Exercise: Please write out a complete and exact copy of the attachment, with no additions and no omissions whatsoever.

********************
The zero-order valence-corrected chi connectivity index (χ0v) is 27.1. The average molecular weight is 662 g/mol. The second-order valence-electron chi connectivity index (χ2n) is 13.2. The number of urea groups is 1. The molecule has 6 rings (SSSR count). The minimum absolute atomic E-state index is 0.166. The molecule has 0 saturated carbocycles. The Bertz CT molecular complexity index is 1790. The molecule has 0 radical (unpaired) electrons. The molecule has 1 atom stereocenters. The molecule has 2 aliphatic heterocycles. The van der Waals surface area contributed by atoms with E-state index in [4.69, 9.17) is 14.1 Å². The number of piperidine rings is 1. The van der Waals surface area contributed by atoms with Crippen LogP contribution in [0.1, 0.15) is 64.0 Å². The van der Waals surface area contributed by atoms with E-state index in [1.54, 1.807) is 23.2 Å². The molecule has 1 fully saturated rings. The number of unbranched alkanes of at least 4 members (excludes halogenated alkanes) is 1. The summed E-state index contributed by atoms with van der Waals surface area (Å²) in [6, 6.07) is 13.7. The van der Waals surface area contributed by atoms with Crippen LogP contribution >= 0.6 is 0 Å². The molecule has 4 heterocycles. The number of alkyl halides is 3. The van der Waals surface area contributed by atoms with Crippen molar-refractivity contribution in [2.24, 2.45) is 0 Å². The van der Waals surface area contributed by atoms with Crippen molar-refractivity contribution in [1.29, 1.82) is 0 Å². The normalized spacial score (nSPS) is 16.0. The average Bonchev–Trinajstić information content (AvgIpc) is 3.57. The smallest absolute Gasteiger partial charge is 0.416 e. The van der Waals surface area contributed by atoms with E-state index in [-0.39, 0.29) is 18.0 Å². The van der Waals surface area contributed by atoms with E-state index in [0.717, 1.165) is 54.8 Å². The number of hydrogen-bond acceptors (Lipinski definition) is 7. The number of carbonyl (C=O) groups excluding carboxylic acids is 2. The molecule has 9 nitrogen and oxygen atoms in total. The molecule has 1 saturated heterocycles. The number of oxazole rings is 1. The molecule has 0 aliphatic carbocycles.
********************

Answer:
The zero-order valence-corrected chi connectivity index (χ0v) is 27.1. The average molecular weight is 662 g/mol. The second-order valence-electron chi connectivity index (χ2n) is 13.2. The number of urea groups is 1. The molecule has 6 rings (SSSR count). The minimum absolute atomic E-state index is 0.166. The molecule has 0 saturated carbocycles. The Bertz CT molecular complexity index is 1790. The molecule has 0 radical (unpaired) electrons. The molecule has 1 atom stereocenters. The molecule has 2 aliphatic heterocycles. The van der Waals surface area contributed by atoms with E-state index in [4.69, 9.17) is 14.1 Å². The number of piperidine rings is 1. The van der Waals surface area contributed by atoms with Crippen LogP contribution in [0.1, 0.15) is 64.0 Å². The van der Waals surface area contributed by atoms with E-state index in [1.54, 1.807) is 23.2 Å². The molecule has 1 fully saturated rings. The number of unbranched alkanes of at least 4 members (excludes halogenated alkanes) is 1. The summed E-state index contributed by atoms with van der Waals surface area (Å²) in [6, 6.07) is 13.7. The van der Waals surface area contributed by atoms with Crippen LogP contribution >= 0.6 is 0 Å². The molecule has 4 heterocycles. The number of alkyl halides is 3. The van der Waals surface area contributed by atoms with Crippen molar-refractivity contribution in [2.24, 2.45) is 0 Å². The van der Waals surface area contributed by atoms with Crippen molar-refractivity contribution in [1.29, 1.82) is 0 Å². The normalized spacial score (nSPS) is 16.0. The average Bonchev–Trinajstić information content (AvgIpc) is 3.57. The smallest absolute Gasteiger partial charge is 0.416 e. The van der Waals surface area contributed by atoms with E-state index in [-0.39, 0.29) is 18.0 Å². The van der Waals surface area contributed by atoms with E-state index in [0.717, 1.165) is 54.8 Å². The number of hydrogen-bond acceptors (Lipinski definition) is 7. The number of carbonyl (C=O) groups excluding carboxylic acids is 2. The molecule has 9 nitrogen and oxygen atoms in total. The molecule has 1 saturated heterocycles. The number of oxazole rings is 1. The molecule has 0 aliphatic carbocycles.